A Cook County judge on Thursday ordered the Chicago Police Department to release the controversial dashboard video of an African-American teenager being shot 16 times by a white police officer.
The video reportedly shows Laquan McDonald, 17, walking away from police officers before being shot multiple times by one officer on Oct. 20, 2014. Earlier this year, the City Council signed off on a $5 million settlement with McDonald’s family.
Mayor Rahm Emanuel and attorneys for the Chicago Police Department argued that releasing the video would compromise an ongoing investigation by the Independent Police Review Authority, the city agency charged with investigating police-involved shootings. The U.S. Attorney’s office, the Cook County State’s Attorney’s office, and FBI are also investigating the shooting.
But Cook County Judge Franklin Valderrama disagreed and denied the city’s request to withhold the video as it seeks an appeal. Valderrama said the city must release the video by Nov. 25. Hours after the ruling, the city said it would not appeal.
[City Will Release Laquan McDonald Police Shooting Video]
Emanuel issued the following statement:
"Police officers are entrusted to uphold the law, and to provide safety to our residents. In this case unfortunately, it appears an officer violated that trust at every level. As a result, the city’s Independent Police Review Authority promptly sent this case and the evidence to state and federal prosecutors who have been investigating it for almost a year. In accordance with the judge’s ruling the City will release the video by November 25, which we hope will provide prosecutors time to expeditiously bring their investigation to a conclusion so Chicago can begin to heal."
We talk with Brandon Smith, the freelance journalist who sued the city for the video, and Michael Robbins, who was one of the attorneys representing the McDonald family during settlement talks with the city. Below, some highlights from our discussion.
"It's shocking and it's very disturbing," said Michael Robbins when asked to describe the video. "It graphically shows the shooting in its entirety. The significance of the video is twofold: It shows the shooting is unnecessary, unreasonable, and therefore unlawful–and by that I mean that it has been claimed, it was claimed on the night of the shooting, that Laquan McDonald was approaching an officer, threatening an officer, lunging at an officer, and that the officer had to shoot him in self-defense. That's not what the video shows. When Laquan McDonald was shot, when they started shooting, he was was walking away from the officer on an angle.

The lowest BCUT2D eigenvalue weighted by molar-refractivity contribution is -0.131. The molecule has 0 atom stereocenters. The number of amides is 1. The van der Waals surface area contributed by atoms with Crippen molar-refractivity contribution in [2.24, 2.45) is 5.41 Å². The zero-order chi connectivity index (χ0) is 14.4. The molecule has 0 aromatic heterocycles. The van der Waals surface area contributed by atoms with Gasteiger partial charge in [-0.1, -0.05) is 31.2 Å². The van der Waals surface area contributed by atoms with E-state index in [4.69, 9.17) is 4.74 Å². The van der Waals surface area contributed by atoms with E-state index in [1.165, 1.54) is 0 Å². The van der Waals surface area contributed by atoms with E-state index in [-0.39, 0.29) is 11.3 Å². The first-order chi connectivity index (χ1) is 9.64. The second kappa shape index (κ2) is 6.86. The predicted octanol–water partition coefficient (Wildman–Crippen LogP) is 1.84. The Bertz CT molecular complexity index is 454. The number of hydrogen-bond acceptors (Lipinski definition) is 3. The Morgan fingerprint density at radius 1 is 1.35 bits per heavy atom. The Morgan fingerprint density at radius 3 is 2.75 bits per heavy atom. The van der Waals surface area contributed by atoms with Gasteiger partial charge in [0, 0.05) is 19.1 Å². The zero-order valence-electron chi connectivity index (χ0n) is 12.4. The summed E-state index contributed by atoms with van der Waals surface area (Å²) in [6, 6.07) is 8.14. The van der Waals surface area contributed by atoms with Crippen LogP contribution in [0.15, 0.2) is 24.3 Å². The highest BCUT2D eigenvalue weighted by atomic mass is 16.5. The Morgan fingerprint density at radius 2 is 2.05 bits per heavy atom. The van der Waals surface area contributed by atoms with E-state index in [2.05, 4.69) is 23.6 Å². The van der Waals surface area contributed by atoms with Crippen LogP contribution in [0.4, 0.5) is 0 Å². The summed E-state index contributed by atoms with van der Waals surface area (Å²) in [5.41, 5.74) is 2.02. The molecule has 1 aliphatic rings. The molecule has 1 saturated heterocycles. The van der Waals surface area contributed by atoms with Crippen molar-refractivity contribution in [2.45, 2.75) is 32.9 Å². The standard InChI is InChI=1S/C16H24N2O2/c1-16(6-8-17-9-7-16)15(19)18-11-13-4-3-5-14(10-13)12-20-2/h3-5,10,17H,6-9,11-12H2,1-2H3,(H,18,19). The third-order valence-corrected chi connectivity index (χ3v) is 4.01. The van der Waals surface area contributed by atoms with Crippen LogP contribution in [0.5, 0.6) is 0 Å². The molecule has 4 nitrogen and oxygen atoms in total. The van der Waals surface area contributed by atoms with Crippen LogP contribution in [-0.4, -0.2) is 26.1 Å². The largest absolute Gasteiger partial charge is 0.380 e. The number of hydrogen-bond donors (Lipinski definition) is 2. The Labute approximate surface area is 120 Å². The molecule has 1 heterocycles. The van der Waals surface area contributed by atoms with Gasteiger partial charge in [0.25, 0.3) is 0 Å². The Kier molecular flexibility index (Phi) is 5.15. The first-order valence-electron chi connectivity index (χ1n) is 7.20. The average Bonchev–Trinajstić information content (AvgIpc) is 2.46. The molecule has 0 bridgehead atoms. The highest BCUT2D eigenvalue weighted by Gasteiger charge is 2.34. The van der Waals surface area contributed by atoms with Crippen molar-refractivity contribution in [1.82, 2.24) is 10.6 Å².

"The video shows that he never approached a police officer. He never menaced a police officer," Robbins added. "There's no audio, just video. When it appears that the shooting started, he was in the process of walking away from the officer, the width of a traffic lane, about 45 degrees.
"In addition to showing what happened in this incident, [the video] puts a spotlight on the fact that there was a false narrative that was disseminated the night of the shooting. A spokesman for the Chicago police union, the FOP [Fraternal Order of Police] went to the scene and issued a statement, and that was the narrative at that point–saying that Laquan had been shot in self-defense, that he was lunging at a police officer. That was not true, and that was never corrected."
“When Laquan McDonald was shot, when they started shooting, he was was walking away from the officer.”
–Michael Robbins, attorney
"I'm likely going to give it to an activist friend of mine who inspired the request I made," said Brandon Smith when asked what he would do with the video. "His name is William Calloway, he works with a group–a social justice activism group on the South Side. He's in touch with a lot of the families affected by police brutality. He's told me that he's going to disseminate it as he can. He's going to plan a rally around it, I think. But it could be that the police department just puts it out on their website, at which point everyone's going to have equal access immediately."
"They didn't ask and we didn't offer," said Robbins when asked whether the McDonald family has seen the video. "Laquan's mother doesn't want to see the video. She's not interested in having the video out. We've explained to her that we have a copy of the video–we obtained a copy of the video through service of process–but it's not our video; we can't control it. We agreed not to release our copy."
"I believe that the family has a right to not have their son become a poster child for fighting against police brutality," said Smith. "But then there's also this question of, do we as a society have the right or the responsibility to hold accountable the people who police our streets? That's what this is about for me.
"The conversation is primarily informed by data–complaints about police and police discipline databases–but nothing really hits home like a video," Smith added when asked whether the video would promote discussion of aggressive police behavior.
Editor's note: An earlier version of this story included the incorrect link to Michael Robbin's professional website. We have corrected the link and regret the error.
Laquan McDonald Police Video Release Stirs Mixed Reactions
We speak with two members of the black community as a Cook County judge orders the release of dashboard video footage of the fatal police shooting of 17-year-old Laquan McDonald.
City Will Release Laquan McDonald Police Shooting Video
Chicago officials are bracing for the release of a controversial video purported to show a police officer shooting a 17-year-old Laquan McDonald 16 times and killing him. A Cook County Judge ruled today that the city must release the video despite several ongoing investigations into the shooting.